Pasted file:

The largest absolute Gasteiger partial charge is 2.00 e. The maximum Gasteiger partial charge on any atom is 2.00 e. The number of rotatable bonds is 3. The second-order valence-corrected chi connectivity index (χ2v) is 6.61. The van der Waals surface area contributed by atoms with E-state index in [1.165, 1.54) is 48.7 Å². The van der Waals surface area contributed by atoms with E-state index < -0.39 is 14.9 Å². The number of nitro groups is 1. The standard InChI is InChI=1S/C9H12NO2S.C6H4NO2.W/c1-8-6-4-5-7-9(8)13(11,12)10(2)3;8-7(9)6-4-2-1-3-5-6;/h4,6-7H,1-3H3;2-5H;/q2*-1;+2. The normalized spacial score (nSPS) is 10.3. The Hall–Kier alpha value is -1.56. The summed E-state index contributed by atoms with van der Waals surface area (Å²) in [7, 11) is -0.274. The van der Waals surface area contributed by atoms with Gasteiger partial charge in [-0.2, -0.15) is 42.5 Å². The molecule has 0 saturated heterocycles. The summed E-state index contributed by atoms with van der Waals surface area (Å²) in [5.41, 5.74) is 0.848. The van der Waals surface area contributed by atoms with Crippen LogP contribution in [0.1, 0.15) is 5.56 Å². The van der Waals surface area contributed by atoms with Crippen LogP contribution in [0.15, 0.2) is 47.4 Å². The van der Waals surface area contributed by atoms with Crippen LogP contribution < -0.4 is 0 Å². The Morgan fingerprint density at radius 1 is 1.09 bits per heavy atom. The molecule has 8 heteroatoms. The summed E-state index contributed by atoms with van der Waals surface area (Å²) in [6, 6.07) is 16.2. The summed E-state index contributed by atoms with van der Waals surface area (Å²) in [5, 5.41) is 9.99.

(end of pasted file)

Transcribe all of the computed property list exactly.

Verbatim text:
The largest absolute Gasteiger partial charge is 2.00 e. The maximum Gasteiger partial charge on any atom is 2.00 e. The number of rotatable bonds is 3. The second-order valence-corrected chi connectivity index (χ2v) is 6.61. The van der Waals surface area contributed by atoms with E-state index in [1.165, 1.54) is 48.7 Å². The van der Waals surface area contributed by atoms with E-state index < -0.39 is 14.9 Å². The number of nitro groups is 1. The standard InChI is InChI=1S/C9H12NO2S.C6H4NO2.W/c1-8-6-4-5-7-9(8)13(11,12)10(2)3;8-7(9)6-4-2-1-3-5-6;/h4,6-7H,1-3H3;2-5H;/q2*-1;+2. The normalized spacial score (nSPS) is 10.3. The Hall–Kier alpha value is -1.56. The summed E-state index contributed by atoms with van der Waals surface area (Å²) in [7, 11) is -0.274. The van der Waals surface area contributed by atoms with Gasteiger partial charge in [-0.2, -0.15) is 42.5 Å². The molecule has 0 saturated heterocycles. The summed E-state index contributed by atoms with van der Waals surface area (Å²) in [5.41, 5.74) is 0.848. The van der Waals surface area contributed by atoms with Crippen LogP contribution in [0.1, 0.15) is 5.56 Å². The van der Waals surface area contributed by atoms with Crippen LogP contribution in [0.15, 0.2) is 47.4 Å². The van der Waals surface area contributed by atoms with Crippen LogP contribution < -0.4 is 0 Å². The Morgan fingerprint density at radius 1 is 1.09 bits per heavy atom. The molecule has 8 heteroatoms. The summed E-state index contributed by atoms with van der Waals surface area (Å²) in [6, 6.07) is 16.2. The summed E-state index contributed by atoms with van der Waals surface area (Å²) in [5, 5.41) is 9.99.